Hatteras Island W.I.P.

I’m starting something new (and big) today of the Hatteras Island dunes. It’s a motif I have been exploring for a while now, though mostly in my field studies.

Outer Banks coastal landscape painting Jennifer Young

I’m painting this on a 30×40″ gallery wrapped canvas, which is a little more absorbent and has a bit more tooth than my usual stretched linen. Hopefully this won’t fight against me too much. I need bigger brushes! I want to keep this loose and fresh, like the plein airs, with not too much detail (but just enough.)

Right now I am referencing an image of my inspiration plein air (now sold) on my monitor,  and a second study painted to scale up to 30×40″ that I worked up in the studio. The colors are really off in this snapshot, but you get the idea:

©Jennifer E Young, All rights reserved

In the second study I tried to recreate the feeling of the original plein air, but  with a few compositional adjustments to the horizon, sky, and beach path.

It feels good to be working on something large. I have avoided it lately because of my sporadic schedule, but things don’t seem to be changing much in that area of my life any time soon, so what the heck.

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3 Responses to Hatteras Island W.I.P.

  1. I wish I could ask you many questions about working on large pieces. You know I work very small and now I’m feeling a bit overwhelmed by a 16X20! My plan on a commission of a Venice scene was to work impressionistic and thus felt the need to work wet into wet. I find my approach getting lost and I keep falling back into a more realistic direction. I also find it frustrating to have areas getting dry and having to mix colors again to paint wet into wet. I know, I’ll work back and forth until areas begin to feel right but I so appreciate your ability to create your large canvases with such comfort. Wish I could watch!

  2. Marilyn,
    What can I say but “I feel your pain” when it comes to large canvases. I have shied away from them recently myself because at best I am on an every other day basis with my studio. What I have learned about working big is to go from dark to light, thin to thick, and mass to form (which is undoubtedly nothing new to you and also applies to small paintings, albeit a bit more easily). I actually try and stay thin with my paint for a while with the bigger ones because I don’t want to get that “lip” that forms from a painting setting up too much. If the painting does set up too fast, you can “oil it out” with a thinned down version of your medium of choice to help with adhesion, or even with Gamsol if you have been painting pretty thin.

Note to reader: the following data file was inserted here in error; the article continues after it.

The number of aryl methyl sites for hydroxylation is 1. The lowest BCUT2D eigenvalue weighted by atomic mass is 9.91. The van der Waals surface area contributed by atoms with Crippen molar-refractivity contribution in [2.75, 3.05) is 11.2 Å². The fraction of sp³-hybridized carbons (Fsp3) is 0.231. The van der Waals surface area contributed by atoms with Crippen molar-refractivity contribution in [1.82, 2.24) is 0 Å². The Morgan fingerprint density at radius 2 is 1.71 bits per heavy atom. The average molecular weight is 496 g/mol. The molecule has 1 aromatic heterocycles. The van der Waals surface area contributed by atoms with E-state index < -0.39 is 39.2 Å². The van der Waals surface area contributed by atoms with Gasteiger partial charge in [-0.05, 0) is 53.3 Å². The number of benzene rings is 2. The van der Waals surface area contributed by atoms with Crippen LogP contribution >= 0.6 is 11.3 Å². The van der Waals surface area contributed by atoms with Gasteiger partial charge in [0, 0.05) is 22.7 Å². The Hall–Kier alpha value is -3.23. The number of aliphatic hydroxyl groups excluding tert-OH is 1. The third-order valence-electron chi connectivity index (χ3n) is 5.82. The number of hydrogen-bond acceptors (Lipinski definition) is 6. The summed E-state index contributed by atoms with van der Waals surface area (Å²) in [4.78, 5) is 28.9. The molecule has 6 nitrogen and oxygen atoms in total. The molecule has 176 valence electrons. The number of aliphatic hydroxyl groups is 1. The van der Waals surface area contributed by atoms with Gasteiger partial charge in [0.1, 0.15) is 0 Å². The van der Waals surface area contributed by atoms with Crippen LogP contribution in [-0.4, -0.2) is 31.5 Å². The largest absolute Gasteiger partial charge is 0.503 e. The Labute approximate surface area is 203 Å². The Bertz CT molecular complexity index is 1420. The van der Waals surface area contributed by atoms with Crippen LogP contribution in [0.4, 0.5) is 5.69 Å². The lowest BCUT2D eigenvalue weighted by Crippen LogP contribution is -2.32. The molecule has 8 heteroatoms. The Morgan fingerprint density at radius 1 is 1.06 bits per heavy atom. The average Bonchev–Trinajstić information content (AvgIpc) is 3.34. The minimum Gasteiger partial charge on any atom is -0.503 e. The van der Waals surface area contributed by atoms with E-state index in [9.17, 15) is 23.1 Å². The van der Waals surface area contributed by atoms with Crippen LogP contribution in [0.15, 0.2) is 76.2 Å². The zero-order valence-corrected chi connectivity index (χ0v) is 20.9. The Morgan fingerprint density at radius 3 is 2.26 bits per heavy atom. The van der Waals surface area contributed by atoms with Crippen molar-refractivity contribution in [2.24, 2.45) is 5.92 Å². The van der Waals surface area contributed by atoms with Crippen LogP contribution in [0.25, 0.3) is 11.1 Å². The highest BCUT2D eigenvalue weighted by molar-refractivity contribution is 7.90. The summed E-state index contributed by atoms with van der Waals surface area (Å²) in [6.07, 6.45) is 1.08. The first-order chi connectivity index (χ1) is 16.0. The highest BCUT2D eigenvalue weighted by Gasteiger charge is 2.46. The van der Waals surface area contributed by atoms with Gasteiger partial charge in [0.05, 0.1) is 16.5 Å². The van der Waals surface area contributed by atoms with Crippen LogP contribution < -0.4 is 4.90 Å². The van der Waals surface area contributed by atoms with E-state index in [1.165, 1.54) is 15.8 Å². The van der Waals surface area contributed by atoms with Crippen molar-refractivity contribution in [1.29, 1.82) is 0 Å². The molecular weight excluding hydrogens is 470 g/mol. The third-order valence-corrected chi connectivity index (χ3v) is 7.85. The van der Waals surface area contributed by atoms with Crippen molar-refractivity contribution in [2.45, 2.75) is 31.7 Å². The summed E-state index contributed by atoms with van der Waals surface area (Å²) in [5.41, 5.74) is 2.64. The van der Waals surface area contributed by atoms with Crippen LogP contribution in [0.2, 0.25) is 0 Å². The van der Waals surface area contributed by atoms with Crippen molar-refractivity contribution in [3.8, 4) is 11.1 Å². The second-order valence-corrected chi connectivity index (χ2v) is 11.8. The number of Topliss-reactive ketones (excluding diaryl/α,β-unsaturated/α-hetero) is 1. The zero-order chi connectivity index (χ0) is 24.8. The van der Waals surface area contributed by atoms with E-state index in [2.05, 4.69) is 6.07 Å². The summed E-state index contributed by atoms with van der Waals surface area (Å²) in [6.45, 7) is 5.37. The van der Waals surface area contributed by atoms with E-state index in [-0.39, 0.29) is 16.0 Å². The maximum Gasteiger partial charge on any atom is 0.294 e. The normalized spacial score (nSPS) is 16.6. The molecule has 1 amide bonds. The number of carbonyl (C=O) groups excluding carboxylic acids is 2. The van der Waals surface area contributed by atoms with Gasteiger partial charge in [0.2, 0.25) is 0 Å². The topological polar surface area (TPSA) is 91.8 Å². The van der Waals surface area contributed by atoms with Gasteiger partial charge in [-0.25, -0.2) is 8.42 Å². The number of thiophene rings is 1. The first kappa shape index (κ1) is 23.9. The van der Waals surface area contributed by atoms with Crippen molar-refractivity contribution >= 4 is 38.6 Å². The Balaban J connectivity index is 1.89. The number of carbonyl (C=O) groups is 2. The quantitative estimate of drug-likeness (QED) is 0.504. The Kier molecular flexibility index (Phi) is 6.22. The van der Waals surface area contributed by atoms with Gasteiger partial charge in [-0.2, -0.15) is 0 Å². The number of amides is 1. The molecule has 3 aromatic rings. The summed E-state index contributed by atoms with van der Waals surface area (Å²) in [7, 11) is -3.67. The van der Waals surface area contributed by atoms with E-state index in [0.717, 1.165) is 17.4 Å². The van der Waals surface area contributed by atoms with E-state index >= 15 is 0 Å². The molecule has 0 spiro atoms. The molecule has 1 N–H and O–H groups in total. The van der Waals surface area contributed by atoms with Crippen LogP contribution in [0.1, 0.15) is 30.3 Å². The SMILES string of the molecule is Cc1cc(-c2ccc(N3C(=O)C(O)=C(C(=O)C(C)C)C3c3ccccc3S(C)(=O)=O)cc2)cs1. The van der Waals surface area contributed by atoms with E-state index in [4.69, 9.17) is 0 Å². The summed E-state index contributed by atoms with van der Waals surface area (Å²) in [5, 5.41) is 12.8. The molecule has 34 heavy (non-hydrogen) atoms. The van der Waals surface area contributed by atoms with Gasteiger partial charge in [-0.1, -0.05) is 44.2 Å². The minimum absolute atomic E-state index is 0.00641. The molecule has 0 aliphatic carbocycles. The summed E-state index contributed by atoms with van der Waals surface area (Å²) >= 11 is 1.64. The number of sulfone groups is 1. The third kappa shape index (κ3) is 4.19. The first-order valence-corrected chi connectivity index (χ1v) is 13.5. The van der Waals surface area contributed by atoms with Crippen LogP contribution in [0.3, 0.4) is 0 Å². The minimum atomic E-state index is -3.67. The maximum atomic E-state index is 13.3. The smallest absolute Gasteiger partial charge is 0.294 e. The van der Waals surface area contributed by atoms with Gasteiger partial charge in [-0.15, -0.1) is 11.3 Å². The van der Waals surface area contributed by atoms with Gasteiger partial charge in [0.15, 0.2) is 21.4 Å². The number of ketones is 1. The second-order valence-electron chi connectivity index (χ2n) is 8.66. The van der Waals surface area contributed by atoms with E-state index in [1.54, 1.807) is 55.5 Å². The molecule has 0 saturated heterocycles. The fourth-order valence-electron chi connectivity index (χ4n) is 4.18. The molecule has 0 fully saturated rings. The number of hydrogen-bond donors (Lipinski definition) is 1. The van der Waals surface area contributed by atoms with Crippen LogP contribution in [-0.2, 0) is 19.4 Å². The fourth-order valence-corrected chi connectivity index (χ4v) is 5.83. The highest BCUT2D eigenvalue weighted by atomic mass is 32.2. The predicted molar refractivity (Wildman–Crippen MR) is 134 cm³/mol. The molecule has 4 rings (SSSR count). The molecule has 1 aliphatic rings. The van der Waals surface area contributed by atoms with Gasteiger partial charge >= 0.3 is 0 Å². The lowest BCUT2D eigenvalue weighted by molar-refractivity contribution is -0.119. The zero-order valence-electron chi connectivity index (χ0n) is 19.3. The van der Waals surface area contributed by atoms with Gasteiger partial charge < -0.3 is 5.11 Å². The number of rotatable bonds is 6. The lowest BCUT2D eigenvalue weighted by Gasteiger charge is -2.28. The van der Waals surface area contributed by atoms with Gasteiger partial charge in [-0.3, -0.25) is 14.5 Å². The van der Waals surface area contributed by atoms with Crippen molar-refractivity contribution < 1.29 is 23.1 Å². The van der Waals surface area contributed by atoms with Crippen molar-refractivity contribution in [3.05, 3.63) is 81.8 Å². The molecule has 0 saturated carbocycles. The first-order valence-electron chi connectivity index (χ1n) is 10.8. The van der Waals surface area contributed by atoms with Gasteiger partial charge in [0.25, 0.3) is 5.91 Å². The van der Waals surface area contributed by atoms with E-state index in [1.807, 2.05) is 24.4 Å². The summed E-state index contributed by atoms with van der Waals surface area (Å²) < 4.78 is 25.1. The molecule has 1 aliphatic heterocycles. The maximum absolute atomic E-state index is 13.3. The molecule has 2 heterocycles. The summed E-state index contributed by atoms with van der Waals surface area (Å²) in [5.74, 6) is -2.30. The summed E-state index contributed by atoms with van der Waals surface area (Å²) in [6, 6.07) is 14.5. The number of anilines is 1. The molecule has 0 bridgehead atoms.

But it’s a tricky thing isn’t it? We know that larger paint mixtures enable us to use more paint, which in turn helps to mold and manipulate edges. On the other hand, the fear of “wasting paint” when it’s time to close shop often holds us back from mixing enough.

    When I first started painting I used to freeze my paints or submerge them in water to keep them soft, but I wondered about the stability of the paint in doing this, so I stopped the practice. I have also looked for mediums that will extend open times so that I can continue working wet- into- wet, but with them I worry about toxicity or paint instability (or both) so I haven’t pursued it further.

    Instead I continue to scrape the palette and start fresh with a new mixture that approximates the last. Probably not what you wanted to hear but that’s what I’m doing!

  3. Thanks, all things to consider. I am currently in the habit of keeping my palette in the freezer but not completely comfortable about the practice either.

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